On Friday, Creative Alliance of New Orleans startup arts and education colony Studio at Colton will officially disband, with no definitive word on its future plans. Closing the studio this week are two events that couldnt be more fitting: a dedication ceremony (5 p.m. tomorrow) honoring the students and artists that collaborated on the Colton vestibule mural, a 13-panel project undertaken by Xavier Community Arts Program, Bottletree Productions, Young Aspirations/Young Artists, G. W. Carver High School and the New York 2 New Orleans Coalition; and the Cripple Creek Theatre Company's final two performances of Thornton Wilders The Skin of Our Teeth (8 p.m. Thursday-Friday; read Gambit's review here). Gambit sat down with Cripple Creek co-founder and director Andy Vaught during dress rehearsals to discuss the show, the company and the uncertain fate of Colton artists.
We started out at 3 Ring Circus' (The Big Top Gallery) for the first two shows (in 2006). Our third show was in a public park (Washington Square). That was a fun one. Then we found Convergence (Center For the Arts) on Magazine (Street). They were just starting out too. We were in what is now the Swan River Yoga Studio for Waiting for Lefty. Then they moved upstairs, above the Jewel Grocery. When I first came down here, I had looked at St. Marks (Community Center). Those balconies its just an amazing space. Inked a year deal with them, where we would pay them $10,000 for four shows. We wound up subletting one of those slots to ArtSpot (Productions) and MondoBizarro to do Flight. Then we did a show above the Jewel Gallery. Thats when the AC blew out. It was an attic production. Im fine with [the heat] at this point. Were going to give out free lemonade at the show.
[Laughs] Yeah, were Bedouins. Just a little bit of everywhere. Ive been wanting to do this play since college. We agreed to do it, then it was about where we could do it. Thinking about the play, and thinking about, youre watching a play falling apart in front of your face, and about these people struggling to keep it going. It seemed like this was the best place for it. Heres this old, rustic decrepit maybe auditorium. We came in here, and theres so much cool stuff. A lot of these chairs are just loose around here, so were using those in the show. We kind of came in here with the idea to use as much of Colton as we could in the show. It was a free space. Thats always really important. A lot of people think the Bywater is coming into its own as an art area. Marigny Theatre, Sidearm Gallery. Stuff along this strip is really popping up.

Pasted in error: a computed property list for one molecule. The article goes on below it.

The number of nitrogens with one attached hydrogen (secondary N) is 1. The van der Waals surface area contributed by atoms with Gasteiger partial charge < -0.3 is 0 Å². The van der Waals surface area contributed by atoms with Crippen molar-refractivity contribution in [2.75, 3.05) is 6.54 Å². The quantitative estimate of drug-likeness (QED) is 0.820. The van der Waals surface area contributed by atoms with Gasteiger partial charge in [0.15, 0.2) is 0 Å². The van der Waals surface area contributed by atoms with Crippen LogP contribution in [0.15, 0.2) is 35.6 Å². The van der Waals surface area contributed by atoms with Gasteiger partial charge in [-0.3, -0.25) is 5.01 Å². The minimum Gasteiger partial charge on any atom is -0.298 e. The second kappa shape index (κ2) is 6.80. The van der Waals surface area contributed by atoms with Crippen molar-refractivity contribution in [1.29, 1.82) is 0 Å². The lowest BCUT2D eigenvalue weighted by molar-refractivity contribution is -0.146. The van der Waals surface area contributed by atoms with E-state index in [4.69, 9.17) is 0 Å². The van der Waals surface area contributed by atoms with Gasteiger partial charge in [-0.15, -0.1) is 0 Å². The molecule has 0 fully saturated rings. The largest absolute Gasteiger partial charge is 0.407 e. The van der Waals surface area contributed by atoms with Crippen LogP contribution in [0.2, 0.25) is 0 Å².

I think the show itself is pretty perfect for New Orleans. Crap happens, and you have to just keep going. Its never perfect. Its weird, because its such an absurd play. Our Towns very serious, and this one seems to be kind of, this guy just threw everything he could think of on a page. Its these people dealing with disasters and history and culture. Its all these things that people here have to deal with. And this building itself I dont know how old it is. Theres buildings like this all over New Orleans, and you can never get in them.
Were hoping to be in the Fringe Festival for a play I wrote called Major Swellings Salvation Salve Medicine Show. Its about a guy whos hawking this salvation salve, and he brings Huey P. Long back from the dead. Then he enters into this epic confrontation with Bobby Jindal. And its a musical.
I probably have been that many times.
We had done one show here: Mondo Bizarro and ArtSpot did something called The Saint Plays a while ago. We were on a hall on the second floor, which was a different experience entirely. We had sent an email. To be honest, I dont even know if were supposed to be in here. We sent some stuff in, then we found out Colton was closing early. This run was supposed to go to Aug. 8. That was just passed down to me. (Board member) Joanna (Russo) was like, "You can do it here, just dont expect anything." Which is fine. Were kind of used to not having help. I hope we get to stay. We lock it up every night. This whole production kind of felt like skin of our teeth. Things keep happening that get in the way, which is fine. Thats probably the way its supposed to be.
We had looked at spaces (here) at the beginning. It was a little too quick. We run on such a skeleton crew. It was always from the beginning, like, You will lose this space. Some things, I think, are great. Its wonderful to have a space where people can go. But you come into this building, which has been neglected for years and years. And this isnt even storm damage. It looks like the last time it was renovated was 1953 because theres a plaque on the door that says that.
It was just such a massive project. I wonder if anyone couldve done it. (Program Manager) Sarah (Hess) was the point person on getting people in here. Shes about to have a child. Its like a ghost story at this point. You walk through the halls, and you have these spectral images of Michael Jackson around.
I think the arts community here specifically talking about Colton its going to get by. Its going to survive, but you always kind of feel like youre scraping by. In New Orleans you can do art. Whats so great about New Orleans is, anyone can do the art they want to do. Theres endless opportunity. The problem is, are you going to make a living at it? Or is it going to be successful? Is it going to be noticed anywhere outside of New Orleans? I dont know what the answer is, but you got to keep slugging away.